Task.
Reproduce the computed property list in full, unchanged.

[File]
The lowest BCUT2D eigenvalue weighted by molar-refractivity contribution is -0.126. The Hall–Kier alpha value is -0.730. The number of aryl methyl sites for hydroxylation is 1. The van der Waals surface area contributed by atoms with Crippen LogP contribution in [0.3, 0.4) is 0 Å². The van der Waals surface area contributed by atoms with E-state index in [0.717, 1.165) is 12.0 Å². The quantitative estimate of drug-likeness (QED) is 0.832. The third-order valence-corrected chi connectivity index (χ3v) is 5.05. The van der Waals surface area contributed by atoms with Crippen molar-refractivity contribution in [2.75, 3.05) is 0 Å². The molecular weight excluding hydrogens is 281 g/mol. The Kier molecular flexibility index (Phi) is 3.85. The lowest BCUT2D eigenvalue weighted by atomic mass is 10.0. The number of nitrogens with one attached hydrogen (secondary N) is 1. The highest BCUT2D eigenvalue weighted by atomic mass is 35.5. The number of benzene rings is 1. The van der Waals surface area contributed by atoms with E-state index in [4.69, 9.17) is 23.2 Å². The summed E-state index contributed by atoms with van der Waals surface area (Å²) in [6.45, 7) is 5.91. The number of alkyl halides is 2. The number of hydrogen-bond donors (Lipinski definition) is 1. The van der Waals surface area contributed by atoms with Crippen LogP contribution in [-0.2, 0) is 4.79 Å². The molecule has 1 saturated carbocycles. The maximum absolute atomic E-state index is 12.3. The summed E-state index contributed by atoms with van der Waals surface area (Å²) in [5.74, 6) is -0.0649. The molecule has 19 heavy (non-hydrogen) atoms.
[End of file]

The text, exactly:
The lowest BCUT2D eigenvalue weighted by molar-refractivity contribution is -0.126. The Hall–Kier alpha value is -0.730. The number of aryl methyl sites for hydroxylation is 1. The van der Waals surface area contributed by atoms with Crippen LogP contribution in [0.3, 0.4) is 0 Å². The van der Waals surface area contributed by atoms with E-state index in [0.717, 1.165) is 12.0 Å². The quantitative estimate of drug-likeness (QED) is 0.832. The third-order valence-corrected chi connectivity index (χ3v) is 5.05. The van der Waals surface area contributed by atoms with Crippen molar-refractivity contribution in [2.75, 3.05) is 0 Å². The molecular weight excluding hydrogens is 281 g/mol. The Kier molecular flexibility index (Phi) is 3.85. The lowest BCUT2D eigenvalue weighted by atomic mass is 10.0. The number of nitrogens with one attached hydrogen (secondary N) is 1. The highest BCUT2D eigenvalue weighted by atomic mass is 35.5. The number of benzene rings is 1. The van der Waals surface area contributed by atoms with E-state index in [4.69, 9.17) is 23.2 Å². The summed E-state index contributed by atoms with van der Waals surface area (Å²) in [6.45, 7) is 5.91. The number of alkyl halides is 2. The number of hydrogen-bond donors (Lipinski definition) is 1. The van der Waals surface area contributed by atoms with Crippen LogP contribution in [-0.2, 0) is 4.79 Å². The molecule has 1 saturated carbocycles. The maximum absolute atomic E-state index is 12.3. The summed E-state index contributed by atoms with van der Waals surface area (Å²) in [5.74, 6) is -0.0649. The molecule has 19 heavy (non-hydrogen) atoms.